According to Thailand’s property and facility management agency Plus Property, condominium market survey, the data indicates that during the time of the Tom Yum Kung crisis, condominium projects were primarily constructed in response to actual demand for residential use.
Two-bedroom and larger units rose to popularity in the pre-crisis years, before widespread development of public transit systems led to higher demand for studio and one-bedroom units.
However, Plus’ own unit resale data shows that two-bedroom units have increased in share, from 22% last year to 25%, signifying a behavioural shift among consumers that may lead developers to offer more two-bedroom units with an initial focus on the high-end segment.
Mr. Poomipak Julmanichoti, Managing Director of Plus Property Company Limited, revealed that condominiums had become a major part of life in Bangkok over the past ten years due to the greater convenience offered by modern public transit systems, like the BTS Skytrain. Condominium unit prices vary inversely with their distance from city centre areas and directly with unit size – the larger the unit and the closer it is to downtown zones, the higher the price.
“In the period just before and after the Tom Yum Kung crisis, condominium projects were constructed in response to actual residential demand. Most were either two-bedroom units or larger. The opening of the BTS Skytrain in 1999 coincided with an economic revival.
Projects suspended during the crisis resumed construction and saw it through to completion. Once the Skytrain system achieved widespread popularity in 2004, more condominium projects began development along Skytrain routes. These projects were designed to fit the more frenetic urban lifestyle.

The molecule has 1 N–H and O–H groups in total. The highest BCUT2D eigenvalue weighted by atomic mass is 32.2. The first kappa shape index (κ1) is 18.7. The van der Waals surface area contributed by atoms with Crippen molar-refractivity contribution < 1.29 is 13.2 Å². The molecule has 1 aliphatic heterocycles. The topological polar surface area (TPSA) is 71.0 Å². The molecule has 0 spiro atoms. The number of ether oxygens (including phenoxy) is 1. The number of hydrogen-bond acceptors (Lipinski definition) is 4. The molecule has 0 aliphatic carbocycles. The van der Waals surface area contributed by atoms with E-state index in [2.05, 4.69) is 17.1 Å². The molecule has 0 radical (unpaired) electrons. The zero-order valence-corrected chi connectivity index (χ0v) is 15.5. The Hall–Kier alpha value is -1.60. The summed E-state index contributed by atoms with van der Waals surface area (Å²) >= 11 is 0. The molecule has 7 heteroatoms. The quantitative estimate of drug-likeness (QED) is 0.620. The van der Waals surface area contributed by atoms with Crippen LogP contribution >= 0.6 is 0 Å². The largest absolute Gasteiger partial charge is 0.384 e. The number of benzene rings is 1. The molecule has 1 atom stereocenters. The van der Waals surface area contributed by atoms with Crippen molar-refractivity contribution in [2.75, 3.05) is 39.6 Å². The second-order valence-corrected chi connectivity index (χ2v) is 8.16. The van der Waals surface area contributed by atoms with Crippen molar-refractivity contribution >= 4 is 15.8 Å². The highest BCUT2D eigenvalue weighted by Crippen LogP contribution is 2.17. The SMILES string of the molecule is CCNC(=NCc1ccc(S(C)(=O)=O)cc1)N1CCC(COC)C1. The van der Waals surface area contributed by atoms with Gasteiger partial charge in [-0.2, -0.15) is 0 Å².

Demand for two-bedroom units is rising.
With consumers primarily seeking new homes in the vicinity of their workplaces for commuting convenience, developers began to focus more on one-bedroom unit types. The trend persisted throughout 2009 as condominium living became increasingly popular. With younger generations showing a tendency to prefer living alone in exchange for greater convenience, studio units also grew in prominence alongside one-bedroom condominiums.
Development in 2014 is now focused on one-bedroom units of ever-smaller sizes, which are more affordable for middle-class buyers.
Investment in one-bedroom units is also on the rise due to the ease of finding new tenants, especially as expats are spending significantly less on residential rentals compared to before the Tom Yum Kung crisis. Today, Japanese expats represent the largest group of foreign condominium tenants, with their budgets generally more suited to one-bedroom rather than two-bedroom units – hence the very small amount of two-bedroom units found in new projects.”
However, demand for two-bedroom units is also rising.
Many consumers who invested in one-bedroom units five to ten years ago now have extended families, and hence require more residential space. Demand for larger units can be expected to increase throughout the next five years, as new developments today are still focused on studio and one-bedroom units.
Projects located on Bangkok’s fringes also reflect the trend of growing demand for two-bedroom units. Plus Property’s resale data correlates with this finding, showing an increase in the resale share of two-bedroom units, from 22% last year to 25% today.